Private cloud or dedicated server: what's best for you?
Private cloud and dedicated servers are often mistakenly combined as one product, this is primarily because they both offer a complete server environment at a surface level. To the average server administrator, the differences are barely noticeable. For day-to-day operations, both can run the same software, utilise the same tools and if you’re used to using one system then you’ll seamlessly be able to switch to the other.
Once you begin to strip it back and look at the inner workings for each, the real differences begin to shine. Neither solution is better outright than the other, instead they fit into their own respective niches. This is the important distinction businesses need to be aware of when looking to deploy either within their organisation.
For decades now, businesses have been heavily data-driven and this is a trend that won’t be disappearing anytime soon. Data is being used to identify market trends, understand and predict customer behaviours, and allow businesses to make informed strategic decisions. Success for businesses today hinges on the ability to gather, process and store data.
Given the business-critical importance of data, businesses need to ensure that their data is secure while remaining accessible to the teams that need it, so as to not slow down operations. This demand for accessibility has driven in a surge of uptake for cloud storage solutions, further compounded by the pandemic. So what are some of the key differences between the two and why might one be better for your business than the other?
If it scales, you can grow
One of the key factors differentiating private cloud and dedicated servers is scalability. Private cloud utilises a virtualised system, allowing it to grow alongside a business to fit the business’s needs. This means that what can start as a modest investment can increase gradually as the organisation requires more storage and greater functionality. The benefit of private cloud is that your business isn’t responsible for the direct upkeep to infrastructure. See it more like renting, where a cloud provider is handling the tricky parts for you.
On the topic of scalability, dedicated servers are a little different. They offer the same functionality as private cloud, in some cases they can actually be more reliable and faster. However, businesses have to invest in the physical infrastructure, are responsible for its upkeep and have to manage upgrades. For private cloud, providers will be futureproofing their business, anticipating demand and will always strive to have capacity to grow.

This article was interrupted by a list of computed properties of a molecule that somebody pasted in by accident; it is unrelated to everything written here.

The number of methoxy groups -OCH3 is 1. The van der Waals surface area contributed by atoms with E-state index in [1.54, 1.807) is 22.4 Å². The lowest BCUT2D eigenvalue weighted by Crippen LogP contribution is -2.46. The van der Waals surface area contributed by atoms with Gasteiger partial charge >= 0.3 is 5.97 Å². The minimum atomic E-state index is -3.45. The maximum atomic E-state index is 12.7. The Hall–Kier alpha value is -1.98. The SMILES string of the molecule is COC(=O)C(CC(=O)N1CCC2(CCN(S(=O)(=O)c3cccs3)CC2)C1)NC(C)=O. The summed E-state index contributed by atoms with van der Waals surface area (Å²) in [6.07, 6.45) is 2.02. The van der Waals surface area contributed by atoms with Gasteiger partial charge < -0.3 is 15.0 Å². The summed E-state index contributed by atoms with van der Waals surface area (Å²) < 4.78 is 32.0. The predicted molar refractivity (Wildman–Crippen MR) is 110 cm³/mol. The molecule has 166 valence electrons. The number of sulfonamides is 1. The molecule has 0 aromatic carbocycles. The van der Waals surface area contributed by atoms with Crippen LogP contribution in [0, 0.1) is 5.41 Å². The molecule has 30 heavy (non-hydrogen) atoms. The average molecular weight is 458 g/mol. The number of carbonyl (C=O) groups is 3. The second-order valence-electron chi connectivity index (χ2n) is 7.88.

If your business runs a dedicated server solution, your in-house team is responsible for that. If demand doesn’t spike as anticipated, then you could be left with an investment in hardware that isn’t required but will still need upkeep. But if a business knows precisely what it wants, it can prove valuable in terms of performance, dependability and cost-effectiveness.
With security there is a natural argument that dedicated servers offer increased protection because it consists of a non-virtualised ‘offline’ element. Now while that may hold some truth, dedicated servers aren’t without their vulnerability. While the offline element of dedicated servers protects from the threat of outside attack, it makes the system more vulnerable to natural disasters. Fire, theft, flooding, and freak weather events all have to be taken into consideration with any system, which increases costs, and demands more time from your IT teams who need to establish and maintain backup systems.
While private cloud services also face these potential disasters, cloud providers shoulder the responsibility for any potential downtime. Their entire job is to ensure systems remain online and will have backup and recovery systems in place, plus the expertise and time to maintain them.
Private cloud services do face an increased threat from outside attack due to their online nature. While this can’t be avoided, it certainly shouldn’t rule out those looking to use a private cloud system, defence measures and recovery systems become more sophisticated every day making it harder for attacks to be carried out successfully. Data encryption practices also mean that in the unlikely event of an attack, many breaches yield no usable data for the attackers.
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